By Topic

Multiscale Control for Nanoprecision Positioning Systems With Large Throughput

Sign In

Cookies must be enabled to login.After enabling cookies , please use refresh or reload or ctrl+f5 on the browser for the login options.

Formats Non-Member Member
$31 $13
Learn how you can qualify for the best price for this item!
Become an IEEE Member or Subscribe to
IEEE Xplore for exclusive pricing!
close button

puzzle piece

IEEE membership options for an individual and IEEE Xplore subscriptions for an organization offer the most affordable access to essential journal articles, conference papers, standards, eBooks, and eLearning courses.

Learn more about:

IEEE membership

IEEE Xplore subscriptions

2 Author(s)
Shakir, H. ; Texas A&M Univ., College Station ; Won-jong Kim

A problem of continuing interest in feedback control is handling conflicting time-domain performance specifications. Semiconductor manufacturing is one of the applications of particular interest in this context with the demanding feature sizes (on the order of a few tens of nanometers) to be produced on a wafer while still requiring high throughput (greater than 100 wafers per hour). In this brief, we propose a multiscale control design method based on a reduced-order model-following scheme for the dynamic systems with such conflicting time-domain performance requirements. This method uses a dynamic reference model to make the plant output track the model output as closely as possible without increasing the overall order of the control system. Optimal proportional-integral (PI) control is used, which is essentially a modification of the conventional optimal control. A detailed analytical proof is given to show that this control scheme effectively overcomes the limitations of the conventional optimal control techniques and provides consistent performances at nano- as well as macroscale positioning with fast rise and settling times. Benefits and limitations of the proposed control scheme are described and stability and performance analyses are discussed. A six-degree-of-freedom (6-DOF) extended-range magnetically levitated (maglev) nanopositioning stage, which is open-loop unstable, is used as a test bed to demonstrate the developed control strategy. Step responses under a variety of conditions are obtained to verify the effectiveness of the proposed method. This method exhibits significantly better and robust performances in terms of transient as well as steady-state behavior compared with conventional optimal-control schemes. Furthermore, it can be applied to a general class of higher-order linear time-invariant (LTI) systems with or without open-loop instability.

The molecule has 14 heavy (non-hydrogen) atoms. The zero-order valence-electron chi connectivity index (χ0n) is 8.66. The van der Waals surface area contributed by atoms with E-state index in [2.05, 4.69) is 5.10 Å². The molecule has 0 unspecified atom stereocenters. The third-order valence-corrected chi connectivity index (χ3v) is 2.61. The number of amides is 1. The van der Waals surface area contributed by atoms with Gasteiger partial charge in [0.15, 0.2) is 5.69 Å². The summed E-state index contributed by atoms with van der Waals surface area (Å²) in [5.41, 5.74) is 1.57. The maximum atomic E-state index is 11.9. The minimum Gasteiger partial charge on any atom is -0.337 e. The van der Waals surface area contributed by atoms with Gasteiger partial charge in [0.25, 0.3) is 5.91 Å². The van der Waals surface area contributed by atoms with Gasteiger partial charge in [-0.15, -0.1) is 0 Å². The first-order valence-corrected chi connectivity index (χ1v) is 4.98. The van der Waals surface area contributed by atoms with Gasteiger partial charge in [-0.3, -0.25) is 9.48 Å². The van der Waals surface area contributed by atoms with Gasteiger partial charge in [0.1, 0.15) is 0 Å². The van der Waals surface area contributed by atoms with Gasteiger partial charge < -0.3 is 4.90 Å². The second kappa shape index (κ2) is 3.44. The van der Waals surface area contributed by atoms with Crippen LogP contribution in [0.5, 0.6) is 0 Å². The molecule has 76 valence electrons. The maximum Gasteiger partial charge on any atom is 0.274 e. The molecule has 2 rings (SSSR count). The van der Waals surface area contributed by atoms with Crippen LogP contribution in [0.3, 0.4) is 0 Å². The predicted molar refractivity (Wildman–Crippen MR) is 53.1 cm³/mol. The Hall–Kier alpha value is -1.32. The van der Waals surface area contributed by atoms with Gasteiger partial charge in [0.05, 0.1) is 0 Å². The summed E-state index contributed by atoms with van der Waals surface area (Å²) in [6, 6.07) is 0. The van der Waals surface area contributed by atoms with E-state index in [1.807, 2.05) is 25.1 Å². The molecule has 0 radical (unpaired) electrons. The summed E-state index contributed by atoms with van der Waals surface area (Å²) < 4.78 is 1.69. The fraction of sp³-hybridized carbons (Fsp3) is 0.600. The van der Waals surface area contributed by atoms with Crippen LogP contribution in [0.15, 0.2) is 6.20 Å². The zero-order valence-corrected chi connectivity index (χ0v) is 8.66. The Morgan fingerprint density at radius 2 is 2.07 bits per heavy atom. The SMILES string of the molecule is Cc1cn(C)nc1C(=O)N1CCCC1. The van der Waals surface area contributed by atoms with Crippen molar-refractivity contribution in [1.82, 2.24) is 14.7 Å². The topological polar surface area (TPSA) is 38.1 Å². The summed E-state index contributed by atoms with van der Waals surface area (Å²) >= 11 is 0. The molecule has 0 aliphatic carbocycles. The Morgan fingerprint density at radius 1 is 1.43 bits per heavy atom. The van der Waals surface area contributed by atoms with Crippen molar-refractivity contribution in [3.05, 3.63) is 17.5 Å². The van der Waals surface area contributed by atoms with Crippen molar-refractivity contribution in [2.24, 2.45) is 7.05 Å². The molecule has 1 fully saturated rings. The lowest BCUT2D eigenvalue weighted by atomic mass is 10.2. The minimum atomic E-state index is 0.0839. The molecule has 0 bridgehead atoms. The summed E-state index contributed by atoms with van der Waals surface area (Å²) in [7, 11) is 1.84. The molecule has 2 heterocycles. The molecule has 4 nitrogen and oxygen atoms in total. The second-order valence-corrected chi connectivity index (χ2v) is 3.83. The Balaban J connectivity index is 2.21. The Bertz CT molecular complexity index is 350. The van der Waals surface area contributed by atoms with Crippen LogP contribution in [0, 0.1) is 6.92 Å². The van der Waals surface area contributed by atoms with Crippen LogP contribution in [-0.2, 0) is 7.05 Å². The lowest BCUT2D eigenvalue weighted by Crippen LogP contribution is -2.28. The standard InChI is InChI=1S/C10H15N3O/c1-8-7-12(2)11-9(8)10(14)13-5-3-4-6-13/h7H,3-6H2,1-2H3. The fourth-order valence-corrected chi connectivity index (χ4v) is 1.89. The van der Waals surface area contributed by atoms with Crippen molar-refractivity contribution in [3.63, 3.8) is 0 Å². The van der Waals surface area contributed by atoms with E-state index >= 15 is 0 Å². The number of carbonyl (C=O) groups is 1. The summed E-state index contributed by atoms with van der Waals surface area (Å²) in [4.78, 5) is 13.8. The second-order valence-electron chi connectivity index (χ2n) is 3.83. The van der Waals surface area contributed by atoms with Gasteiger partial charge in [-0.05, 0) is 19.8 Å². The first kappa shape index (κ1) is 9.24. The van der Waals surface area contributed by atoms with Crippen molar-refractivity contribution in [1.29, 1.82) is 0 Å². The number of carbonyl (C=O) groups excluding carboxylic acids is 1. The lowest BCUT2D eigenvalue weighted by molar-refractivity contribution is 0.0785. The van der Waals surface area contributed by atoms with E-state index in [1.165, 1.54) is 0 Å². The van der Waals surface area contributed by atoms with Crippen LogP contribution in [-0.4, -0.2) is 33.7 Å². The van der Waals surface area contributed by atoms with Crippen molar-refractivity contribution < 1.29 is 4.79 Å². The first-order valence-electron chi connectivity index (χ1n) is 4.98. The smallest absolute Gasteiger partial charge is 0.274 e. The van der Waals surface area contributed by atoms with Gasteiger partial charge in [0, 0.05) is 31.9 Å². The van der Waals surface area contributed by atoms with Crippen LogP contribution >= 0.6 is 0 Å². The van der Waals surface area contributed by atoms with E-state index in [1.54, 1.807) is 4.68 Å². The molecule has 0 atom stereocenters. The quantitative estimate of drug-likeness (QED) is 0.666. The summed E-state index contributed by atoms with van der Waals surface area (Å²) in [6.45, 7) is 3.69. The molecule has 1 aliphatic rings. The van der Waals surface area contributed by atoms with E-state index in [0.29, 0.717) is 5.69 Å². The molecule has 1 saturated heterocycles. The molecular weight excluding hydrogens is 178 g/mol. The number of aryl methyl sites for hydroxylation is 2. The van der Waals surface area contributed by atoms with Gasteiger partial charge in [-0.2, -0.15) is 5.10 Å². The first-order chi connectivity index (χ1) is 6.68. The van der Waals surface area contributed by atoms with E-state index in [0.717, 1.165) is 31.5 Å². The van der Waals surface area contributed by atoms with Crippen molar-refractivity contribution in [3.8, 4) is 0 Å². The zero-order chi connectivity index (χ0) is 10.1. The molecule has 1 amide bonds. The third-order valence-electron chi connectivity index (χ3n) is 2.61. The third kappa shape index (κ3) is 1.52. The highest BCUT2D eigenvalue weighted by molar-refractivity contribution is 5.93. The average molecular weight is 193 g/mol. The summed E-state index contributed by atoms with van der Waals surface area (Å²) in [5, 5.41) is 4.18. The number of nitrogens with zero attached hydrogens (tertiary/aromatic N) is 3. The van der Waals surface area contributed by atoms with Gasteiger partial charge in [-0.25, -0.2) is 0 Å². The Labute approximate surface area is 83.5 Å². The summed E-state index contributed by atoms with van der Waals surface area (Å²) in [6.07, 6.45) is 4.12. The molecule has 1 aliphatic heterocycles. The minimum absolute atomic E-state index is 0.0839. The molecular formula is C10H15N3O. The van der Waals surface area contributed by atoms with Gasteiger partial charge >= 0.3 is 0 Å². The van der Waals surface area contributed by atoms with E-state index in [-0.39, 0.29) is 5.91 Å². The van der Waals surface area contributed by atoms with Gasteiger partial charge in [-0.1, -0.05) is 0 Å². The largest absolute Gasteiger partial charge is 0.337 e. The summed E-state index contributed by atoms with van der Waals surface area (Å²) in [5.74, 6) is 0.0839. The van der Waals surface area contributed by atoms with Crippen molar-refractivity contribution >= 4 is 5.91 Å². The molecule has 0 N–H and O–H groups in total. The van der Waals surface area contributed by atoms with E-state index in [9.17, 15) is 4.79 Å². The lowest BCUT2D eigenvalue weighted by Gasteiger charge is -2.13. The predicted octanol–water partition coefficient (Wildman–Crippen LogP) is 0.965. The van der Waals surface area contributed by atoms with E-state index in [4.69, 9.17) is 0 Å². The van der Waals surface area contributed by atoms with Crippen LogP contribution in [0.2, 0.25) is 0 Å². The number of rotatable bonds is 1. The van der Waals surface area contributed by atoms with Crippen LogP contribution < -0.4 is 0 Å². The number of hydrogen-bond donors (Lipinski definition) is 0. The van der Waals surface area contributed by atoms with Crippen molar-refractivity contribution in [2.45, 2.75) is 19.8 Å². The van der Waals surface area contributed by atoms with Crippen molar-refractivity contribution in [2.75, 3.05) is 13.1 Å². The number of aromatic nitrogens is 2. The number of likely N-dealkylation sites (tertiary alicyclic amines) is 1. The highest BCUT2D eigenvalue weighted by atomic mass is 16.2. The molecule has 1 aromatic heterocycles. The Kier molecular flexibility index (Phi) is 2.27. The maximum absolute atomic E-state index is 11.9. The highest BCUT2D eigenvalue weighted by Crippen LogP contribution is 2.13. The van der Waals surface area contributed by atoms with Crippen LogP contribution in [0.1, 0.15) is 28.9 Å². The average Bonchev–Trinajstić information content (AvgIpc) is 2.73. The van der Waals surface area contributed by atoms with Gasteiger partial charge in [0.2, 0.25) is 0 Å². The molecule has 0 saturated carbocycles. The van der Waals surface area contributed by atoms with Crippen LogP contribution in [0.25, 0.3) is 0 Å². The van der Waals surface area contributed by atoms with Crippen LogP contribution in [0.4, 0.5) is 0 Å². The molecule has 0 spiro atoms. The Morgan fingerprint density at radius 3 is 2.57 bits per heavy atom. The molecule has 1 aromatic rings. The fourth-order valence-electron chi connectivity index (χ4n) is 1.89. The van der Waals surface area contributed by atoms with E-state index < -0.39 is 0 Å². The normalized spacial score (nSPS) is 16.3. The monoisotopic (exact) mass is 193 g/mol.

Published in:

Control Systems Technology, IEEE Transactions on  (Volume:15 ,  Issue: 5 )